Smart Cities Concept and Challenges: Bases for the Assessment of Smart City Projects

  • Andres MonzonEmail author
Conference paper
Part of the Communications in Computer and Information Science book series (CCIS, volume 579)


ASCIMER (Assessing Smart Cities in the Mediterranean Region) is a project developed by the Universidad Politecnica of Madrid (UPM) for the EIBURS call on “Smart City Development: Applying European and International Experience to the Mediterranean Region”.

Nowadays, many initiatives aimed at analysing the conception process, deployment methods or outcomes of the -referred as- Smart City projects are being developed in multiple fields. Since its conception, the Smart City notion has evolved from the execution of specific projects to the implementation of global strategies to tackle wider city challenges. ASCIMER´s project takes as a departure point that any kind of Smart City assessment should give response to the real challenges that cities of the 21st century are facing. It provides a comprehensive overview of the available possibilities and relates them to the specific city challenges.

A selection of Smart City initiatives will be presented in order to establish relations between the identified city challenges and real Smart Projects designed to solve them. As a result of the project, a Projects Guide has been developed as a tool for the implementation of Smart City projects that efficiently respond to complex and diverse urban challenges without compromising their sustainable development and while improving the quality of life of their citizens.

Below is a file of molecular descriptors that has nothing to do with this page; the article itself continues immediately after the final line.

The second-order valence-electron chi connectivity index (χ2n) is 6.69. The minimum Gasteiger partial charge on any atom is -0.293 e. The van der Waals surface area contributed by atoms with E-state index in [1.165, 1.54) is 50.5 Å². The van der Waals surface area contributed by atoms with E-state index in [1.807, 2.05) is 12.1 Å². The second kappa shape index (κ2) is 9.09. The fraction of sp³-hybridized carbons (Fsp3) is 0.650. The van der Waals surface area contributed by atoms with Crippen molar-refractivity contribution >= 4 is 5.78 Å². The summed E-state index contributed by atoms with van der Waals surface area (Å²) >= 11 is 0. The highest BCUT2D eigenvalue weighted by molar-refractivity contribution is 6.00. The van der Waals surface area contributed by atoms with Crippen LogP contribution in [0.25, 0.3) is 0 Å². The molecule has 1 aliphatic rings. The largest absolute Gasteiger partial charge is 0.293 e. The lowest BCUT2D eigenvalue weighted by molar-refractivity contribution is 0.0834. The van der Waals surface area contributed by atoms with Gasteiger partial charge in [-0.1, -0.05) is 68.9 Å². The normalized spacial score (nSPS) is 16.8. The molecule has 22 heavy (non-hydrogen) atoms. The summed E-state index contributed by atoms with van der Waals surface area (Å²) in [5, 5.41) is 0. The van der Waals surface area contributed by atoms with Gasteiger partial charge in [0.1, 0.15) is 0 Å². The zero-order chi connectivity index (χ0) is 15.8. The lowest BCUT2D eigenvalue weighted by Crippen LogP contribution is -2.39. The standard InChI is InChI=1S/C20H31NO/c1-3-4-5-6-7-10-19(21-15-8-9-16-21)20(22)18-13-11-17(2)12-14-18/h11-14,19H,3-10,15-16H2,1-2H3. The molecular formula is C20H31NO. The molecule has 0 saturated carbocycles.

Smart city projects Challenges Assessment Mediterranean region 


  1. 1.
    Batty, M. et al.: Smart Cities of the future. UCL Working Paper Series, Paper 188. (2012) ISSN 1467-1298Google Scholar
  2. 2.
    Caragliu, A., del Bo, C., Nijkamp, P.: Smart cities in Europe. In: 3rd Central European Conference in Regional Science– CERS, (2009)Google Scholar
  3. 3.
    Correia, L.M.: Smart cities applications and requirements, White Paper. Net!Works European Technology Platform (2011)Google Scholar
  4. 4.
    EU, Cities of tomorrow. Challenges, visions, ways forward. In: European Commission, Directorate General for Regional Policy (2011)Google Scholar
  5. 5.
    Giffinger, R. et al.: Smart Cities: Ranking of European Medium-Sized Cities. Centre of Regional Science (SRF), Vienna University of Technology, Vienna, Austria (2007)Google Scholar
  6. 6.
    Harrison, C., et al.: Foundations for Smarter Cities. IBM J. Res. Develop. 54(4), 350–365 (2010)CrossRefGoogle Scholar
  7. 7.
    Lazaroiu, G.C., Roscia, M.: Definition methodology for the smart cities model. Energy 47, 326–332 (2012)CrossRefGoogle Scholar
  8. 8.
    Nam, T., Pardo, T.A.: Conceptualizing smart city with dimensions of technology, people, and institutions. In: The Proceedings of the 12th Annual International Conference on Digital Government Research (2011)Google Scholar
  9. 9.
    UN-Habitat The State Of African Cities 2014. Re-imagining sustainable urban transitions. United Nations Human Settlements Programme (2014)Google Scholar

Copyright information

© Springer International Publishing Switzerland 2015

Authors and Affiliations

  1. 1.Transport Research CentreUniversidad Politécnica of MadridMadridSpain

Personalised recommendations